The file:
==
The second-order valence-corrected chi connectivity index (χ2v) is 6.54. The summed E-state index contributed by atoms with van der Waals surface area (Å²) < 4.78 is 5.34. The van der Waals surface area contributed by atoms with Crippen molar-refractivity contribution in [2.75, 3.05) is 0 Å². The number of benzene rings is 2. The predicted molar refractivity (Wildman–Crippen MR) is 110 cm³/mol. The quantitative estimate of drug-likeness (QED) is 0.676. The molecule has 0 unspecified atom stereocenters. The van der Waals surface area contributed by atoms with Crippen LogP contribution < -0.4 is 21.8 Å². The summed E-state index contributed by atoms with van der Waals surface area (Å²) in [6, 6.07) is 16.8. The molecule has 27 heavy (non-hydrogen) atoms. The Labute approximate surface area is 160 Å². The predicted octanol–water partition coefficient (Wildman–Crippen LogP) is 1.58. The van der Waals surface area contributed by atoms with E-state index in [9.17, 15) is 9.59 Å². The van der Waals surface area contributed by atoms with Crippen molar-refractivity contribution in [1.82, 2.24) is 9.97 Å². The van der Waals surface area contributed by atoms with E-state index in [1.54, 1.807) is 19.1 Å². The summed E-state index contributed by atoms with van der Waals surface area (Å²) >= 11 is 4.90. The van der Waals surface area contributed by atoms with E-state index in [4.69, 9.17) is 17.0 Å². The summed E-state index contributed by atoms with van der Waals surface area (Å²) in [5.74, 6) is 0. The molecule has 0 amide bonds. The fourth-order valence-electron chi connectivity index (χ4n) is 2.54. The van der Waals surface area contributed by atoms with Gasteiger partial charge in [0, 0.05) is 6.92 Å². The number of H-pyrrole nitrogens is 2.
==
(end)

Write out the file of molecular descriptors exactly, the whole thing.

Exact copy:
The second-order valence-corrected chi connectivity index (χ2v) is 6.54. The summed E-state index contributed by atoms with van der Waals surface area (Å²) < 4.78 is 5.34. The van der Waals surface area contributed by atoms with Crippen molar-refractivity contribution in [2.75, 3.05) is 0 Å². The number of benzene rings is 2. The predicted molar refractivity (Wildman–Crippen MR) is 110 cm³/mol. The quantitative estimate of drug-likeness (QED) is 0.676. The molecule has 0 unspecified atom stereocenters. The van der Waals surface area contributed by atoms with Crippen LogP contribution < -0.4 is 21.8 Å². The summed E-state index contributed by atoms with van der Waals surface area (Å²) in [6, 6.07) is 16.8. The molecule has 27 heavy (non-hydrogen) atoms. The Labute approximate surface area is 160 Å². The predicted octanol–water partition coefficient (Wildman–Crippen LogP) is 1.58. The van der Waals surface area contributed by atoms with E-state index in [9.17, 15) is 9.59 Å². The van der Waals surface area contributed by atoms with Crippen molar-refractivity contribution in [1.82, 2.24) is 9.97 Å². The van der Waals surface area contributed by atoms with E-state index in [1.54, 1.807) is 19.1 Å². The summed E-state index contributed by atoms with van der Waals surface area (Å²) >= 11 is 4.90. The van der Waals surface area contributed by atoms with E-state index in [4.69, 9.17) is 17.0 Å². The summed E-state index contributed by atoms with van der Waals surface area (Å²) in [5.74, 6) is 0. The molecule has 0 amide bonds. The fourth-order valence-electron chi connectivity index (χ4n) is 2.54. The van der Waals surface area contributed by atoms with Gasteiger partial charge in [0, 0.05) is 6.92 Å². The number of H-pyrrole nitrogens is 2.